Data and the City Workshop

The Programmable City Project is hosting a two day invite-only workshop on the relations between data and the city.  The Data and the City Workshop will take place on August 31st and September 1st 2015 and will bring together 20 invited experts in the field and the ProgCity team.  A description of the workshop and the agenda are below with links to some of the papers to be presented that are already available online:

There is a long history of governments, businesses, science and citizens producing and utilising data in order to monitor, regulate, profit from, and make sense of the urban world.  Data have traditionally been time-consuming and costly to generate, analyze and interpret, and generally provided static, often coarse, snapshots of phenomena.  Recently, however, we have entered the age of big data with data related to knowing and governing cities increasingly become a deluge; a wide, deep torrent of timely, varied, resolute, and relational data.  This has been accompanied by an opening up of state data, and to a much lesser degree business data, and the production of volunteered geographic information.  As a result, evermore aspects of everyday life — work, consumption, travel, communication, leisure — and the worlds we inhabit are being captured as data and mediated through data-driven technologies.   This data revolution has produced multiple challenges that require critical and technical attention — how best to produce, manage, analyze, and make sense of big and open data, data infrastructures and their consequences with respect to urban governance and everyday life. The workshop will examine such critical and technical issues across the five thematic areas of: critically framing data, data infrastructures and platforms, data models and the city, data analytics and the city, ethical and political issues.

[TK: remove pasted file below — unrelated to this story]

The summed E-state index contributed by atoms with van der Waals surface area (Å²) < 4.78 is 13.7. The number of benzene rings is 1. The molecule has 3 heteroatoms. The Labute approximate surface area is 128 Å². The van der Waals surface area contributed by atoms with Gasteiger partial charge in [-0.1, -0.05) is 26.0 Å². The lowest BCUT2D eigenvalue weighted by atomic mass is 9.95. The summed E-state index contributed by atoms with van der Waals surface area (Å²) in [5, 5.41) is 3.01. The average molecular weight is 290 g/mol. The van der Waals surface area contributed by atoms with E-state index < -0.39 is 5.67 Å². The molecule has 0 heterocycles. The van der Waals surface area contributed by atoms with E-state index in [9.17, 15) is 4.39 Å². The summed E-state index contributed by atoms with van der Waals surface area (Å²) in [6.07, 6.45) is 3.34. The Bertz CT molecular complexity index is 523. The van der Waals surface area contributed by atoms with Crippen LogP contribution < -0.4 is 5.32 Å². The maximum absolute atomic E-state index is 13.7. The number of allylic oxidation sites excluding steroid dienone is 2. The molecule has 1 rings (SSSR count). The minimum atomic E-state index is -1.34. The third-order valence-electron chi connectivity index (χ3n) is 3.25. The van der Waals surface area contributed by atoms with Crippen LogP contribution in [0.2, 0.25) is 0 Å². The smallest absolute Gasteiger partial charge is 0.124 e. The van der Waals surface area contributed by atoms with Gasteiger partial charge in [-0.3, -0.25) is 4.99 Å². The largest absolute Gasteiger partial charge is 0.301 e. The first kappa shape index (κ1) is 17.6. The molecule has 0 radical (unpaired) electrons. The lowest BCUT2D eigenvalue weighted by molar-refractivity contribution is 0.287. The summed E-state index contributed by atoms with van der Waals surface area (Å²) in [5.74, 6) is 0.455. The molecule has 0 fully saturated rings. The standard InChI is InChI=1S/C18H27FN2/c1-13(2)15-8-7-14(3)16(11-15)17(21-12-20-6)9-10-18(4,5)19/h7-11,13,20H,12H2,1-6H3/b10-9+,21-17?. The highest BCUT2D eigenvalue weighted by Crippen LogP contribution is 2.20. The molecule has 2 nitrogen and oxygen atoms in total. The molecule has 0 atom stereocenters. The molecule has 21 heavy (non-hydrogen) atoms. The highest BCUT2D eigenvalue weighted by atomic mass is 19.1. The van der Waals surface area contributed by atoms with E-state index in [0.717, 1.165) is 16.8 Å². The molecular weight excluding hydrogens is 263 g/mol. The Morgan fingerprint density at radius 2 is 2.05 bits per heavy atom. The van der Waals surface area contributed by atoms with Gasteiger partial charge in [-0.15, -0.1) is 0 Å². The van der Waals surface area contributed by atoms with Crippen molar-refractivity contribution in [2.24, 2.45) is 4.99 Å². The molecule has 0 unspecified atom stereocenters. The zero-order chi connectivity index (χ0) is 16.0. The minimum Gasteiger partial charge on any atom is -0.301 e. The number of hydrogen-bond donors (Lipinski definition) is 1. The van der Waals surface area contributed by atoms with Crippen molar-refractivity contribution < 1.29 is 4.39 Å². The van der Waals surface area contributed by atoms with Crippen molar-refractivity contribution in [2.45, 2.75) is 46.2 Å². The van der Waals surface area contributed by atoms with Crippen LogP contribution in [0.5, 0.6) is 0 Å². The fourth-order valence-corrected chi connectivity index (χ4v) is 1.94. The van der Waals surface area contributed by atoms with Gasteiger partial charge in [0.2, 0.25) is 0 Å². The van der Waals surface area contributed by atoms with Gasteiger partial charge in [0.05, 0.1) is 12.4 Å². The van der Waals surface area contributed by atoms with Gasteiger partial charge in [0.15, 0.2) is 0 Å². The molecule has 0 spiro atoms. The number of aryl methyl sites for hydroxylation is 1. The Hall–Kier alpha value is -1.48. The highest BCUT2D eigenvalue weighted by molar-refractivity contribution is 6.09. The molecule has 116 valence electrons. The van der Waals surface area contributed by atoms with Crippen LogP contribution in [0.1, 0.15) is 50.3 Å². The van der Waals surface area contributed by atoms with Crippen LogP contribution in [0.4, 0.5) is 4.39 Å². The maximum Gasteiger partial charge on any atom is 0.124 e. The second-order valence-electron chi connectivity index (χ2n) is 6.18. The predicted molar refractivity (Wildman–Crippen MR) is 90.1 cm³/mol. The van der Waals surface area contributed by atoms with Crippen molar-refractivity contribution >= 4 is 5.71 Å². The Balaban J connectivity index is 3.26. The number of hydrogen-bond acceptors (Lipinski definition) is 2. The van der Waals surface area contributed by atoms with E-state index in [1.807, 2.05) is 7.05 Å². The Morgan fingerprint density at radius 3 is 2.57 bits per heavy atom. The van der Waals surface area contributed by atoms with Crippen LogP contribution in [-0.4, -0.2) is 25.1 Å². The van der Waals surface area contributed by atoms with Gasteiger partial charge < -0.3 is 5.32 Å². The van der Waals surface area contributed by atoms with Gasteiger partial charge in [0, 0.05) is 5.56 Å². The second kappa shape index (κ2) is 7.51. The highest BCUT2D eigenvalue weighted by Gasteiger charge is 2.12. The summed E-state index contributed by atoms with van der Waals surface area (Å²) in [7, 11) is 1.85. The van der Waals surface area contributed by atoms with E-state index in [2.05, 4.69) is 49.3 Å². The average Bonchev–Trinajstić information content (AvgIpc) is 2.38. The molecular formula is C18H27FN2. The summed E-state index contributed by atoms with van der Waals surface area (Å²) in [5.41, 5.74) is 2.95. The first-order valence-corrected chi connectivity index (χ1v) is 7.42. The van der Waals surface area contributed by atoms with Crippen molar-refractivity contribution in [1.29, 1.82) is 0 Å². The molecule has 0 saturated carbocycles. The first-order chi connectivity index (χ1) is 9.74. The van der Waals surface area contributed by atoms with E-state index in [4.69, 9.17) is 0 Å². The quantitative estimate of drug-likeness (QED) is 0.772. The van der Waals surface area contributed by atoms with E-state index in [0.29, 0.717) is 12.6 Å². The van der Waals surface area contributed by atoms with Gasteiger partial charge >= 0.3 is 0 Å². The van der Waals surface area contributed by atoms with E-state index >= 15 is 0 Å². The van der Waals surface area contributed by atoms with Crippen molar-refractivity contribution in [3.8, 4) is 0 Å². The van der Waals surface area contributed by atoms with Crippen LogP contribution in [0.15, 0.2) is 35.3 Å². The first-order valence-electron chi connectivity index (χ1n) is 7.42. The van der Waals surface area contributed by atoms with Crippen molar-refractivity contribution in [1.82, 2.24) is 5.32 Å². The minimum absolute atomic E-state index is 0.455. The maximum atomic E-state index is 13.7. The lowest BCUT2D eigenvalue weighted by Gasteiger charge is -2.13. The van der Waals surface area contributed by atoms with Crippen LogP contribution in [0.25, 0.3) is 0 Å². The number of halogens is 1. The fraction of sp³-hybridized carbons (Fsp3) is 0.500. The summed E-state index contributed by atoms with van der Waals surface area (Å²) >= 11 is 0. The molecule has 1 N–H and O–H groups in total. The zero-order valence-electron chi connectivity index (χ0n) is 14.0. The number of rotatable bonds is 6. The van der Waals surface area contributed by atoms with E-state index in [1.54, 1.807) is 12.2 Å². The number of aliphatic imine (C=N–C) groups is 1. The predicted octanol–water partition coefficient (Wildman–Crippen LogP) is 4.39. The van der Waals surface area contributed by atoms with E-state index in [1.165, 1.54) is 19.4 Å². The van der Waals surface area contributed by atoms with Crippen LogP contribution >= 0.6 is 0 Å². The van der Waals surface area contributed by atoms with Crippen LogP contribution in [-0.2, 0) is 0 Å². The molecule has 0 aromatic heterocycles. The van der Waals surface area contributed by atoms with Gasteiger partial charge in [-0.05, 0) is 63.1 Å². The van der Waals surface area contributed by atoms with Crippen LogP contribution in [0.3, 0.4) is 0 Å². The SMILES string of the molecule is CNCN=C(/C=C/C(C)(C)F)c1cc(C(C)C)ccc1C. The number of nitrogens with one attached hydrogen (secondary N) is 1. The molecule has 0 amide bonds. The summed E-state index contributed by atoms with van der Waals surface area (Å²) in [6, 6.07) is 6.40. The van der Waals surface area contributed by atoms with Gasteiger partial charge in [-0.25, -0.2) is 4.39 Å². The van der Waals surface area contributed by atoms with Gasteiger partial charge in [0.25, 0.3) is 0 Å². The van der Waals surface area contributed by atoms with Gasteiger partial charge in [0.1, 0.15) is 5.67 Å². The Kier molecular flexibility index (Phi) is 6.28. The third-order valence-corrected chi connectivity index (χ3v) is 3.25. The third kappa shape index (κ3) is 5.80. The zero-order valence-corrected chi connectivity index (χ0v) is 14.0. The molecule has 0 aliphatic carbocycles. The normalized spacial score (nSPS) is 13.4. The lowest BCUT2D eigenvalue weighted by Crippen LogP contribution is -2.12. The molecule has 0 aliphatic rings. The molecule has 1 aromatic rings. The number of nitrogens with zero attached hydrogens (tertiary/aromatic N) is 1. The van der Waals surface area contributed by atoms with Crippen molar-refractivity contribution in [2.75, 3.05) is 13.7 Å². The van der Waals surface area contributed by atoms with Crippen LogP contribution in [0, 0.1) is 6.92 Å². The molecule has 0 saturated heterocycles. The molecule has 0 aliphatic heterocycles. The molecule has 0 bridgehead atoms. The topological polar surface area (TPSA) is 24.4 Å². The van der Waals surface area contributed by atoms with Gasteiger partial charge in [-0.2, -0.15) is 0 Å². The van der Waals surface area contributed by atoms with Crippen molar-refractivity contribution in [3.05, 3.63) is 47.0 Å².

Data and the City Workshop Agenda

 31st August 2015

Session 1/Welcome


Moderator: T. Lauriault

1.1 Rob Kitchin, Introduction & Data-driven, networked urbanism

Session 2

Critically Framing Data


Moderator: T. Lauriault

2.1 Jim Thatcher & Craig Dalton – Provenance and Possibility: thoughts towards a schema for urban data

2.2 Evelyn Ruppert – Where are data citizens?

2.3 Jo Bates – Data cultures, power and the city

Session 3

Data Infrastructures & Platforms


Moderator: L. Evans

3.1 Till Straube – Situating Data Infrastructure

3.2 Martijn de Waal – Understanding the City Through Urban Data

3.3 Tracey Lauriault – Ontologizing the City, From Old School National Cartographic Infrastructure toward a Rules Based Real-World Object Oriented National Database

Session 4

Data Analytics and the City


Moderator: S-Y. Perng

4.1 Gavin McArdle & Rob Kitchin – Improving the Veracity of Open and Real-Time Urban Data

4.2 Chris Speed – Blockchain City: Spatial, Social And Cognitive Ledgers

4.3 Muki Haklay – Beyond Quantification: A Role For Citizen Science And Community Science In A Smart City

1st September 2015

Session 5

Data Models and the City


Moderator: L. Heaphy

5.1 Pouria Amirian- Service Oriented Design and Polyglot Binding for Efficient Sharing and Analysing of Data in Cities

5.2 Mike Batty – Data about Cities: Redefining Big, Recasting Small

5.3 Jo Walsh – Putting Out Data Fires; life with the OpenStreetMap DWG

Session 6

Data Issues


 Moderator: C. Coletta 

6.1 David Wood – Smart City, Surveillance City:  human flourishing in a data-driven urban world

6.2 Francisco Klauser, Till Paasche, Ola Söderström – Michel Foucault and the smart city: power dynamics inherent in contemporary governing through code

6.3 Teresa Scassa – Crime Data and Analytics: Accounting for Crime in the City

Session 7


Moderator: R. Kitchin

7.1 Discussion/Wrap-up